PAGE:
My coach, LaSalle "Sal" Blanks, was like Nick Saban, only loyal and trustworthy. Sal yelled, "Hey guys, let's [bleepin'] do this!" before a scrimmage, which let me know I was going to get scissor-kicked if I made any mistakes. He also relayed the story of how he fell to his knees and cried when the team won the championship last year. I'm guessing Sal, a news anchor for WVEC-TV in Norfolk, Va., probably wouldn't do that even if he won an Emmy.
I took a few practice kicks before the scrimmage. I nailed a few slow rollers, but when our pitcher brought the high heat, I whiffed worse than Rob Deer.
Kickball pitchers at this level don't roll meatballs. They have a curve and a fastball with a tricky bounce that's designed to make you look stupid and uncoordinated.
Sal wisely put me toward the bottom of the order. Not so smart was letting me pitch the first inning against ASO. Let's just say my first five pitches were reminiscent of Charlie Sheen in "Major League."
Thankfully, I had a good defense behind me. I didn't give up a run, even though my pitches were softer than Kirstie Alley's midriff. My first at-bat was an infield pop-up, and I got yelled at because I didn't bunt -- the most strategic way to manufacture runs in kickball. I bunted in my second trip to the plate, but since I haven't had a real burst of speed in about 15 years, I was gunned out before I could make it halfway down the base path. Then I had the nerve to ask for oxygen.
Nevertheless, Frosty Balls and their new ringer prevailed 3-0. But I had learned a very important lesson.
I was terrible at kickball 2.0, so I officially retired.
Let the real games begin
The scrimmage was tame compared to the rest of the tournament, which took more than 12 hours to complete.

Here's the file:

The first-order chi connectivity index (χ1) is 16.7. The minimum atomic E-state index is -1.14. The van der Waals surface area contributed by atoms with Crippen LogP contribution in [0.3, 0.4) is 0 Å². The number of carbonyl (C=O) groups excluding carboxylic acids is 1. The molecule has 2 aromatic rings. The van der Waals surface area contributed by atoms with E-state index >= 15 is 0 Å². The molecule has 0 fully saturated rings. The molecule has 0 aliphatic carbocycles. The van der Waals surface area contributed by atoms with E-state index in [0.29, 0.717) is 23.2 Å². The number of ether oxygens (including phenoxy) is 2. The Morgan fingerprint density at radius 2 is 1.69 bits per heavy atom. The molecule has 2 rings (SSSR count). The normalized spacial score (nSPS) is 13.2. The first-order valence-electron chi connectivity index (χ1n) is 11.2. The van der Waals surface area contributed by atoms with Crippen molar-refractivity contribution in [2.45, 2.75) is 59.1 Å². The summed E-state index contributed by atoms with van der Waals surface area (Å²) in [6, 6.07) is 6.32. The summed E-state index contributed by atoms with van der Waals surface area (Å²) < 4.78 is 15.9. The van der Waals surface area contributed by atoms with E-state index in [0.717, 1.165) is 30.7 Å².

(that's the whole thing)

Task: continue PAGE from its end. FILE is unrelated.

I saw at least 25 women who should be considered for the U.S. Olympic track team. I saw two teams play pickup "sloshball" -- same rules as kickball, but you have to keep a beer in your hand at all times and a runner can't advance before shotgunning a brew at each base (not to worry, tournament organizers provided transportation for all participants).
I saw a woman play the entire tournament in a pirate outfit. I saw a walk-off home run, except nobody got shaving cream in the face.
Lastly, I saw a dynamic championship game (preceded by the best ceremonial first pitch in world championship kickball history). There was a sliding catch in the outfield that would have made Torii Hunter proud. There was a dramatic play at the plate, where the catcher got trucked like Ray Fosse. A woman scored from second base on a bunt. Bet the Pittsburgh Pirates could use her.
"We call it the new American pastime," WAKA co-founder David Lowry said.
In the end, Frosty Balls did not repeat as champs, although they did oust ASO in what some say was the best game of the tournament. The 2009 champion was The Others, from Washington, D.C., who beat San Francisco's Best Coast Ballers 3-1. When the final out was recorded, The Others formed a mosh pit on the field, and sprayed each other with champagne and confetti as Queen's "We Are The Champions" blared over the loudspeaker. Temperatures had dipped below 50 degrees, but victory kept them warm.
Meanwhile, Sal, who graciously presented The Others' captain, Bill Castillejo, with the trophy, had the cry look again. This time, he stood upright.
"You don't get this in the real world," Sal said.
Jemele Hill can be reached at firstname.lastname@example.org.